Writing is a journey, both imaginary and physical. My first book took me to the Arctic to 'catch the colours' of the Northern Lights. Then I hunkered down to catch the wind-blown voices of polar explorers on Shackleton's 1914-17 Endurance expedition. More recently I'm obsessed by space: the race, the rockets, the final frontier.

Hear a BBC Radio Leicester interview about my space poetry at: http://www.bbc.co.uk/programmes/p03wfpyp
Explore my digital narrrative PHILAE'S BOOK OF HOURS, published by the European Space Agency, at:

My prose-poetry collections FIREBRIDGE TO SKYSHORE
and MAD, HOPELESS & POSSIBLE are both published by Original Plus Press at:

Contact me for signed copies or bookings at:

Visit the writers' development service I co-run at: https://www.facebook.com/TheWritersShed/

About Me

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Leicester, East Midlands
As a storyteller, my work crosses boundaries of myth, science, history and spoken word. It has been presented in the British Science Museum, Ledbury Poetry Festival, National Space Centre and the European Space Agency website. In 2014 I ran a digital residency on WW1 for 14-18NOW and Writing East Midlands. I teach Creative Writing at De Montfort University and have experience of leading school events, workshop tuition and mentoring. In addition, I co-run The Writers' Shed, a service for writers, at: https://www.facebook.com/TheWritersShed/

Tuesday, 15 April 2014

Lyric Lounge Laureates & Street Anthems

When people ask me 'What is poetry?' I often say: 'Poetry is singing with words.' Never has that been more true than with the trio of laureates who make up 'Three the Hard Way.' The influence of Jean Binta Breeze, an original dub-poet, is strong on the show's performance style. Jean is a legendary Caribbean poet and recent MBE, who has long had a second home in Leicester - lucky us. The voices of Alison Dunne, formerly the libraries Book Doctor, and Lydia Towsey, a sometime poet-ghoul, are equally distinctive though and they make a fabulous, gorgeous threesome. But before they gift us their poems together and separately, here comes the anthem of community arts that is the Lyric Lounge.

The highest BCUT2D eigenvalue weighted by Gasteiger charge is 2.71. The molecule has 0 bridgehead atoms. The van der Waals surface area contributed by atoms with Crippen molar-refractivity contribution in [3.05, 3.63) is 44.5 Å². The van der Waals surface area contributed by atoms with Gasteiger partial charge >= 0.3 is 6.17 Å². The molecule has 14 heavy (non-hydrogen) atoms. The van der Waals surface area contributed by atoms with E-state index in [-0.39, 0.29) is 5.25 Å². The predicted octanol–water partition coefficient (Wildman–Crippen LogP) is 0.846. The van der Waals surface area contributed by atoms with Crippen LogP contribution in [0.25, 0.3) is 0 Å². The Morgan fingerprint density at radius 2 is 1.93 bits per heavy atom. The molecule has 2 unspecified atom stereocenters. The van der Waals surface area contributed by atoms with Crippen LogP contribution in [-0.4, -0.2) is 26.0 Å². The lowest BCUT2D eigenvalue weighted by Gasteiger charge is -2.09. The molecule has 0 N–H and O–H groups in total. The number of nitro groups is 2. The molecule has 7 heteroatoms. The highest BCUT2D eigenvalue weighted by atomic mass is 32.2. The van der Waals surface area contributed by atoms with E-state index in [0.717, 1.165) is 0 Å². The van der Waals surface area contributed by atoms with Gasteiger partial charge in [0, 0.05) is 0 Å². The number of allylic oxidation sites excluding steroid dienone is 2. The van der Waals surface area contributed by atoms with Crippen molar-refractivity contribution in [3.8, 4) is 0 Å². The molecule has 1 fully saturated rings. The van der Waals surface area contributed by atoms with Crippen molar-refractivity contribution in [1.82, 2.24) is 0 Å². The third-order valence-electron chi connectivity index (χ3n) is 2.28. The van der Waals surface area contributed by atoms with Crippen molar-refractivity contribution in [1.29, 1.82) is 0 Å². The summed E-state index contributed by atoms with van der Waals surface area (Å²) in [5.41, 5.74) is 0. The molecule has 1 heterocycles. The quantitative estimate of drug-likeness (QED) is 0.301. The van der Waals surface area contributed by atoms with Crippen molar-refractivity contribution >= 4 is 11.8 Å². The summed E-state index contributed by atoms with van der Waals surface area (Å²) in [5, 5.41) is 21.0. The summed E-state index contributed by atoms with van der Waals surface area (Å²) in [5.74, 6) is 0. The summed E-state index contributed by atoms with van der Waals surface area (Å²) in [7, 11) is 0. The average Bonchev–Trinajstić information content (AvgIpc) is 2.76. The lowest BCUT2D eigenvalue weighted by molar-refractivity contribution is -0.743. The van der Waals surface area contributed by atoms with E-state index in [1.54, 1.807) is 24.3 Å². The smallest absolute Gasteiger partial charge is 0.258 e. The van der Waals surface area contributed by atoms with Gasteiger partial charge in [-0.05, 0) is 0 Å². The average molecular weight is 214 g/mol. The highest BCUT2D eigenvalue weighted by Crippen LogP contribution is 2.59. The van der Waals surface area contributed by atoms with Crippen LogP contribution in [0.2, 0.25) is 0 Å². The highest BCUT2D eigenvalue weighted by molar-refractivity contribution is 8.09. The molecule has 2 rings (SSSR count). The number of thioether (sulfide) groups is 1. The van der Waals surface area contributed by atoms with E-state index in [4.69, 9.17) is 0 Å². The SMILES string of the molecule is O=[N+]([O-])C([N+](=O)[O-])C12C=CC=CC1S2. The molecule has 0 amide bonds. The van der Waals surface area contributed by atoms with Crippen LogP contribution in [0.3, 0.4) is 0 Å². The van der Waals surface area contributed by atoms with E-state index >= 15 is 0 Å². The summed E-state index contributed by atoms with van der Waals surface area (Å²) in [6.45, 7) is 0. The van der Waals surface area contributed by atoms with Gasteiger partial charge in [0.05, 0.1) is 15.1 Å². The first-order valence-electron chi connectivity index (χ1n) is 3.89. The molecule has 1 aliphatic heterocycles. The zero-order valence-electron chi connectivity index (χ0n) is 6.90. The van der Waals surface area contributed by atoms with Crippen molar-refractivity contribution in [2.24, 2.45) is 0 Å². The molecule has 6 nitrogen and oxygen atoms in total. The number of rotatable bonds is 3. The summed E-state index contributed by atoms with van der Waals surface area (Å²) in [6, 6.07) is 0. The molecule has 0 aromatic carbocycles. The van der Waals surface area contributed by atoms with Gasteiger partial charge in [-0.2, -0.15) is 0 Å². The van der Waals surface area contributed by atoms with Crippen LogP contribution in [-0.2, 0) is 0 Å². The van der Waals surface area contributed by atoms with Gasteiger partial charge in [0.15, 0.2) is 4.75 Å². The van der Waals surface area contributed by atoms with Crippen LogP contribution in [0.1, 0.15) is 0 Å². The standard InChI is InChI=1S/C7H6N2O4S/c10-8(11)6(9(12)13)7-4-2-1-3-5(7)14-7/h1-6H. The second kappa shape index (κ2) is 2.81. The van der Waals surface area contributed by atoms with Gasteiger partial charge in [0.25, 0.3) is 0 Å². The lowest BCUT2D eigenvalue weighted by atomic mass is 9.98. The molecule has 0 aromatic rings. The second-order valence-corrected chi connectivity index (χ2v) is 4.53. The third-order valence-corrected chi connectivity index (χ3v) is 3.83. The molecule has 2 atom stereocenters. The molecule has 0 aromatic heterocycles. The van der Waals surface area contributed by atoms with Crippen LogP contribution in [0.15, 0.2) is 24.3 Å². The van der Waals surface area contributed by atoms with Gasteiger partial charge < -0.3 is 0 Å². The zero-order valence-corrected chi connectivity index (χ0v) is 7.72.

Today the Lounge is a 'jam-packed day of live-lit, music, film, masterclasses, open-mic spots and family-friendly activities' at Leicester's spanking Curve theatre. This carnival of arts is FREE to all - yes, you heard it right. In these days of Gradgrind and Gove, of banker Culture Ministers and libraries staffed by volunteers, somehow we sneaked in a publicly-funded festival of lyrics, laughter and improvised rhymes. I only caught the tail-end of it but the songs and sets from workshoppees and community groups showed a good time had been had by all amidst the borrowed sofas and curtain swags of the Curve's Lyric Lounge corner. As they warbled their way through laments for Belgrave's fly-over and celebrations of Leicester City's promotion, through poems about broken boilers, red budget boxes and crack cocaine, George Osborne made a few appearances. Delivered off the cuff and scribbled crib-sheets, occasionally a rhyme clunked or a rhythm stumbled - but the energy and exuberance of creativity let loose for a rare day out lifted all. It was witty, husky with passion, ukelele-accompanied and often, as one of Jean's lyrics reminded us, there were moments 'that made you gasp'. I was reminded all over again of the glory days of the original Lyric Lounge five years ago, fronted by the same excellent community poets, musicians and artists.

And finally we were treated to three sassy word-artists in their 'full-flow' - pitch-perfect, swerving seamlessly from an autobiographical mother-daughter poem to a lyric on slavery or Rwanda and on to a rousing chorus of  'I know, me duck, I know/ how this country leaves you broken-hearted;/ the summer's over before it's started ...' And all too soon, it was indeed over. But well worth catching if you spot them on tour at a venue near you.

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